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Donald Kirkpatrick

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Donald L. Kirkpatrick (March 15, 1924 – May 9, 2014) was Professor Emeritus at the University of Wisconsin in the United States and a past president of the American Society for Training and Development (ASTD). He is best known for creating a highly influential 'four level' model for training course evaluation, which served as the subject of his Ph.D. dissertation in 1954. Kirkpatrick's ideas were published to a broader audience in 1959 in a series of articles in the US Training and Development Journal, but they are better known from a book he published in 1994 entitled Evaluating Training Programs. Other books that he has written on training evaluation include Transferring Learning to Behavior and Implementing the Four Levels. His work is carried on by his eldest son, Dr. Jim Kirkpatrick, and Wendy Kayser Kirkpatrick, and Vanessa Alzate.

Four Levels of Learning Evaluation[edit]

Kirkpatrick's four levels are designed as a sequence of ways to evaluate training programs. Many practitioners believe that as you proceed through each of the levels, the evaluation becomes more difficult and requires more time. Clomedia.com Editor suggests "it is best to look at the levels as a categorization scheme (i.e., their original purpose) in order to guide your staff in what levels to apply to the evaluation task".[1] In practice, then, it is common for trainers to get stuck in Levels 1 and 2 and never proceed to Levels 3 and 4, where the most useful data exist. Today, Kirkpatrick-certified facilitators stress "starting with the end in mind," essentially beginning with Level 4 and moving backward in order to better establish the desired outcome before ever planning the training program.[2] When done strategically, reaching these levels does not have to be any more expensive or time consuming, but will still help to ensure on-the-job performance of learned behaviors and skills.

The four levels of Kirkpatrick's evaluation model are as follows:

  1. Reaction - The degree to which participants find the training favorable, engaging and relevant to their jobs
  2. Learning - The degree to which participants acquire the intended knowledge, skills, attitude, confidence and commitment based on their participation in the training
  3. Behavior - The degree to which participants apply what they learned during training when they are back on the job
  4. Results - The degree to which targeted outcomes occur as a result of the training and the support and accountability package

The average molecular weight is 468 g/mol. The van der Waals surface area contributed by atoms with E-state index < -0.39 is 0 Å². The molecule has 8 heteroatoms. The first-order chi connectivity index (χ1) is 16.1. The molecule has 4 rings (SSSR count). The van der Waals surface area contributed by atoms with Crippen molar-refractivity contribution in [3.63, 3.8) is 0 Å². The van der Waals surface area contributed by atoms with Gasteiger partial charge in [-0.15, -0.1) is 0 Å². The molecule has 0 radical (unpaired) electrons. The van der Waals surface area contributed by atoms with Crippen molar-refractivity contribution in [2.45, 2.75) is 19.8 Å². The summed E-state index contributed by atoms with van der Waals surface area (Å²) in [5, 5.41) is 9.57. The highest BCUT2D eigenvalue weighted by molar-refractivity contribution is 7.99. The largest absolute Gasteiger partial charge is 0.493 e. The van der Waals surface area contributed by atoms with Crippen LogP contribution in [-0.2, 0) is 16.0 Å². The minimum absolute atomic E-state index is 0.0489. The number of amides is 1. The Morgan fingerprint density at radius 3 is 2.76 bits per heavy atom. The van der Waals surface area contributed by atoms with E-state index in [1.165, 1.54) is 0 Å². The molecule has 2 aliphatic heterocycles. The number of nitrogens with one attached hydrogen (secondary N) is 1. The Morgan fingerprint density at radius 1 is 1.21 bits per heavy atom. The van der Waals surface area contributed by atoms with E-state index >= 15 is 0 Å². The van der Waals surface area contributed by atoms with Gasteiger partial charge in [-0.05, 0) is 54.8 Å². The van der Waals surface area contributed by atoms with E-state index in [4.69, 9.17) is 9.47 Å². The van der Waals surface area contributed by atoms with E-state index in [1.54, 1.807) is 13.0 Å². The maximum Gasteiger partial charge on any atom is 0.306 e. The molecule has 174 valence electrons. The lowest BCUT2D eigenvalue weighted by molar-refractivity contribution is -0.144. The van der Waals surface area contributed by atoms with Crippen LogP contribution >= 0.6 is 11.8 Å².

Several authors have suggested an addition of a fifth level of evaluation. JJ Phillips has argued for the addition of a Return on Investment (ROI) level, which is essentially about comparing the fourth level of the standard model to the overall costs of training.[3] Roger Kaufman has argued that ROI is essentially a Level 4 type of evaluation because it is still internal to the organization and that a fifth level of evaluation should focus on the impact of the organization on external clients and society.[4][5][6]


  • Kirkpatrick, Donald L., & Kirkpatrick, J. (1994). Evaluating Training Programs, Berrett-Koehler Publishers
  • Kirkpatrick, Donald L., & Kirkpatrick, J. (2005). Transferring Learning to Behavior, Berrett-Koehler Publishers
  • Kirkpatrick, Donald L., & Kirkpatrick, J. (2007). Implementing the Four Levels, Berrett-Koehler Publishers


  1. ^ Evaluation as a Strategic Tool Clomedia.com Editor - 5/17/04
  2. ^ Ed Forest: Kirkpatrick Model: Four Levels of Learning Evaluation, Educational Technology
  3. ^ Phillips, J. (1996). How much is the training worth? Training and Development, 50(4),20-24.
  4. ^ Watkins, R., Leigh, D., Foshay, R. and Kaufman, R. (1998). Kirkpatrick Plus: Evaluation and Continuous Improvement with a Community Focus. Educational Technology Research & Development, 46(4): 90-96.
  5. ^ Kaufman, R. (1996). Strategic Thinking: A Guide to Identifying and Solving Problems. Arlington, VA. & Washington, D.C. Jointly published by the American Society for Training & Development and the International Society for Performance Improvement.
  6. ^ Kaufman, R. (2000).Mega Planning: Practical Tools for Organizational Success. Thousand Oaks, CA. Sage Publications. (Also Planificación Mega: Herramientas practicas paral el exito organizacional. (2004). Traducción de Sonia Agut. Universitat Jaume I, Castelló de la Plana, Espana.)

External links[edit]